Today we’re rounding out our planetary tour with ice giants Uranus and Neptune. Both have small rocky cores, thick mantles of ammonia, water, and methane, and atmospheres that make them look greenish and blue. Uranus has a truly weird rotation and relatively dull weather, while Neptune has clouds and storms whipped by tremendous winds. Both have rings and moons, with Neptune’s Triton probably being a captured iceball that has active geology.
Prof Jim Al-Khalili tackles the biggest subject of all, the universe, through a series of critical observations and experiments that revolutionised our understanding of our world. Part 1: Beginning Professor Jim Al-Khalili takes us back in time to tackle the greatest question in science: how did the universe begin? Uncovering the origins of the universe is regarded as humankind's greatest intellectual achievement. By recreating key experiments Jim unravels the cosmic mystery of science's creation story before witnessing a moment, one millionth of a second, after the universe sprang into existence.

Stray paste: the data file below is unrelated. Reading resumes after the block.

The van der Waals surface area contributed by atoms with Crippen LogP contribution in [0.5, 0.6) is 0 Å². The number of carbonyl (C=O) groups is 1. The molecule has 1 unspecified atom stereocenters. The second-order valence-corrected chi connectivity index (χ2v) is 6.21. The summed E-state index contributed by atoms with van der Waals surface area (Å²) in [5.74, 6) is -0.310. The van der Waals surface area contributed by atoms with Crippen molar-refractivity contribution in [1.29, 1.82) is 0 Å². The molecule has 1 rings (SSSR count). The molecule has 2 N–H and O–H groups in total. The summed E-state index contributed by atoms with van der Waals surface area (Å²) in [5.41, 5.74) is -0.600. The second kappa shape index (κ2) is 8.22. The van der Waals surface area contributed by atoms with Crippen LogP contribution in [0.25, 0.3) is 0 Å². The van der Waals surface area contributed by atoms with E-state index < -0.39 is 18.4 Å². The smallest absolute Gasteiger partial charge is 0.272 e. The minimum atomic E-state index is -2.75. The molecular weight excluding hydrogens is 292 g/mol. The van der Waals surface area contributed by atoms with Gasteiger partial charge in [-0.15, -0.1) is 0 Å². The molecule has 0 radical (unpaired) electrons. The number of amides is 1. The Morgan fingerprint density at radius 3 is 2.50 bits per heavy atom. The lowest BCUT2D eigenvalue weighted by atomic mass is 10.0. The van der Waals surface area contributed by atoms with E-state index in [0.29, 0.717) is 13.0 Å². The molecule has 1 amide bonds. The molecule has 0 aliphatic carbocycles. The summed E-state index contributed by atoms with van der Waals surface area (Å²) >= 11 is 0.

A voyage a decade in the making, the New Horizons probe has travelled to the end of our Solar System to reveal a world unlike any other, Pluto. Now, as it heads deep into the Kuiper Belt, those responsible for its magnificent journey share their fears, joy and hope for this piano-sized explorer.
This is the story of pioneering missions to neighboring planets and our first glimpses of their awe-inspiring terrains. From the giant lava plains of Venus to the volcanoes on Mars that dwarf Mount Everest, we journey around the rocky planets and then to the icy moons of Jupiter, Saturn and beyond.